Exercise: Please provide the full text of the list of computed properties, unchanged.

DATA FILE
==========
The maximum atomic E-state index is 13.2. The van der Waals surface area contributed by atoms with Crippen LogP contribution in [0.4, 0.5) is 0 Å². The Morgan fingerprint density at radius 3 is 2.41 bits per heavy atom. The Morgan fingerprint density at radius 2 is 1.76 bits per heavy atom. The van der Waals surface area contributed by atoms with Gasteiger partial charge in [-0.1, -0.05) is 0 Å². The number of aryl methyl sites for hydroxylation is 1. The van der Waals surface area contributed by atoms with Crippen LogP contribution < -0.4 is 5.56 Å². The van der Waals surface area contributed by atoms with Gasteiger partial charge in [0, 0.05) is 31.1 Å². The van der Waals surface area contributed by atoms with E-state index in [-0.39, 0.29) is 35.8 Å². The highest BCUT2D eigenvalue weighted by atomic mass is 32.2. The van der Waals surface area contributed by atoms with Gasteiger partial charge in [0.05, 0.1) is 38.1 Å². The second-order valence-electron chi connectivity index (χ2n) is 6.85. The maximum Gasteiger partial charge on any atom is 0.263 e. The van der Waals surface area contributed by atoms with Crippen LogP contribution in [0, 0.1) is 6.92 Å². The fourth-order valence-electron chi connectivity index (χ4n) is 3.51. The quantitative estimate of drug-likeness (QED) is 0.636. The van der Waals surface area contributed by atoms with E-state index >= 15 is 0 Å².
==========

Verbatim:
The maximum atomic E-state index is 13.2. The van der Waals surface area contributed by atoms with Crippen LogP contribution in [0.4, 0.5) is 0 Å². The Morgan fingerprint density at radius 3 is 2.41 bits per heavy atom. The Morgan fingerprint density at radius 2 is 1.76 bits per heavy atom. The van der Waals surface area contributed by atoms with Gasteiger partial charge in [-0.1, -0.05) is 0 Å². The number of aryl methyl sites for hydroxylation is 1. The van der Waals surface area contributed by atoms with Crippen LogP contribution < -0.4 is 5.56 Å². The van der Waals surface area contributed by atoms with Gasteiger partial charge in [0, 0.05) is 31.1 Å². The van der Waals surface area contributed by atoms with E-state index in [-0.39, 0.29) is 35.8 Å². The highest BCUT2D eigenvalue weighted by atomic mass is 32.2. The van der Waals surface area contributed by atoms with Gasteiger partial charge in [0.05, 0.1) is 38.1 Å². The second-order valence-electron chi connectivity index (χ2n) is 6.85. The maximum Gasteiger partial charge on any atom is 0.263 e. The van der Waals surface area contributed by atoms with Crippen LogP contribution in [0, 0.1) is 6.92 Å². The fourth-order valence-electron chi connectivity index (χ4n) is 3.51. The quantitative estimate of drug-likeness (QED) is 0.636. The van der Waals surface area contributed by atoms with E-state index >= 15 is 0 Å².